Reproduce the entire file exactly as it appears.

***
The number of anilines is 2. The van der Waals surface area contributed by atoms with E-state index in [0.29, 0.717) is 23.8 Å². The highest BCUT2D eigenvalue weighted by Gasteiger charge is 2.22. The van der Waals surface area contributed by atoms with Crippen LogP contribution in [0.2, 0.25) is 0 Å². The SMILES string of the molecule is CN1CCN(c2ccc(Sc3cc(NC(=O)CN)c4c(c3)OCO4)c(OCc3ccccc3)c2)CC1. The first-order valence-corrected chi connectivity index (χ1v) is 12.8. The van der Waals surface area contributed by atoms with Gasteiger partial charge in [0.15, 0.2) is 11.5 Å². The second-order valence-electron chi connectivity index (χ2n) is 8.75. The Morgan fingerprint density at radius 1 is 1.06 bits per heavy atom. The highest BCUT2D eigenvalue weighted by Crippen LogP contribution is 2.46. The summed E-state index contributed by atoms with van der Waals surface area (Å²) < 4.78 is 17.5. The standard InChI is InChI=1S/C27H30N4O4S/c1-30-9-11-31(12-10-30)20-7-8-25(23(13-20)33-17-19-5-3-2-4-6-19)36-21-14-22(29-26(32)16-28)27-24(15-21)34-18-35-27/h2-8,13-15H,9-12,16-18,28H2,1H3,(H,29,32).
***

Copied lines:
The number of anilines is 2. The van der Waals surface area contributed by atoms with E-state index in [0.29, 0.717) is 23.8 Å². The highest BCUT2D eigenvalue weighted by Gasteiger charge is 2.22. The van der Waals surface area contributed by atoms with Crippen LogP contribution in [0.2, 0.25) is 0 Å². The SMILES string of the molecule is CN1CCN(c2ccc(Sc3cc(NC(=O)CN)c4c(c3)OCO4)c(OCc3ccccc3)c2)CC1. The first-order valence-corrected chi connectivity index (χ1v) is 12.8. The van der Waals surface area contributed by atoms with Gasteiger partial charge in [0.15, 0.2) is 11.5 Å². The second-order valence-electron chi connectivity index (χ2n) is 8.75. The Morgan fingerprint density at radius 1 is 1.06 bits per heavy atom. The highest BCUT2D eigenvalue weighted by Crippen LogP contribution is 2.46. The summed E-state index contributed by atoms with van der Waals surface area (Å²) < 4.78 is 17.5. The standard InChI is InChI=1S/C27H30N4O4S/c1-30-9-11-31(12-10-30)20-7-8-25(23(13-20)33-17-19-5-3-2-4-6-19)36-21-14-22(29-26(32)16-28)27-24(15-21)34-18-35-27/h2-8,13-15H,9-12,16-18,28H2,1H3,(H,29,32).